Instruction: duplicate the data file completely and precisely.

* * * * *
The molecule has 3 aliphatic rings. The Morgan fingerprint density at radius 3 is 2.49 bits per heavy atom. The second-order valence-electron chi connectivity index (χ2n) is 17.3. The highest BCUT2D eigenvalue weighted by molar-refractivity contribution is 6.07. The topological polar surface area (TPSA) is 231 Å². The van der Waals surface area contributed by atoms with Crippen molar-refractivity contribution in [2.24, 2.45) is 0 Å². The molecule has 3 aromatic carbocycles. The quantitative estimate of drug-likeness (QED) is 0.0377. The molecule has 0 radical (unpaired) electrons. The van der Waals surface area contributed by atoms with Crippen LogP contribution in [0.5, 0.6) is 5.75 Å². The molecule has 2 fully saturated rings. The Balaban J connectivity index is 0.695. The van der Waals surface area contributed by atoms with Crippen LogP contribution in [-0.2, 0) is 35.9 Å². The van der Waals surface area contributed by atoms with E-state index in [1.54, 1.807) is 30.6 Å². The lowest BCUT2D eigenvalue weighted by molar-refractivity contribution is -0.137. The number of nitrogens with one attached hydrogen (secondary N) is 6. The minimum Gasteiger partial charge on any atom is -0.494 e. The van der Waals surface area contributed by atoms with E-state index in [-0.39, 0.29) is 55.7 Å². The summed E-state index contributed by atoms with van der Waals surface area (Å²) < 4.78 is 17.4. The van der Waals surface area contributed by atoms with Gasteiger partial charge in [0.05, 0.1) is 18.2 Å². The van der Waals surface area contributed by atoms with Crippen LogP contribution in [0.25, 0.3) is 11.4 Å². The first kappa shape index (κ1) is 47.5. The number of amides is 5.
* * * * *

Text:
The molecule has 3 aliphatic rings. The Morgan fingerprint density at radius 3 is 2.49 bits per heavy atom. The second-order valence-electron chi connectivity index (χ2n) is 17.3. The highest BCUT2D eigenvalue weighted by molar-refractivity contribution is 6.07. The topological polar surface area (TPSA) is 231 Å². The van der Waals surface area contributed by atoms with Crippen molar-refractivity contribution in [2.24, 2.45) is 0 Å². The molecule has 3 aromatic carbocycles. The quantitative estimate of drug-likeness (QED) is 0.0377. The molecule has 0 radical (unpaired) electrons. The van der Waals surface area contributed by atoms with Crippen LogP contribution in [0.5, 0.6) is 5.75 Å². The molecule has 2 fully saturated rings. The Balaban J connectivity index is 0.695. The van der Waals surface area contributed by atoms with Crippen LogP contribution in [-0.2, 0) is 35.9 Å². The van der Waals surface area contributed by atoms with E-state index in [1.54, 1.807) is 30.6 Å². The lowest BCUT2D eigenvalue weighted by molar-refractivity contribution is -0.137. The number of nitrogens with one attached hydrogen (secondary N) is 6. The minimum Gasteiger partial charge on any atom is -0.494 e. The van der Waals surface area contributed by atoms with E-state index in [-0.39, 0.29) is 55.7 Å². The summed E-state index contributed by atoms with van der Waals surface area (Å²) < 4.78 is 17.4. The van der Waals surface area contributed by atoms with Gasteiger partial charge in [0.05, 0.1) is 18.2 Å². The van der Waals surface area contributed by atoms with Crippen LogP contribution in [0.25, 0.3) is 11.4 Å². The first kappa shape index (κ1) is 47.5. The number of amides is 5.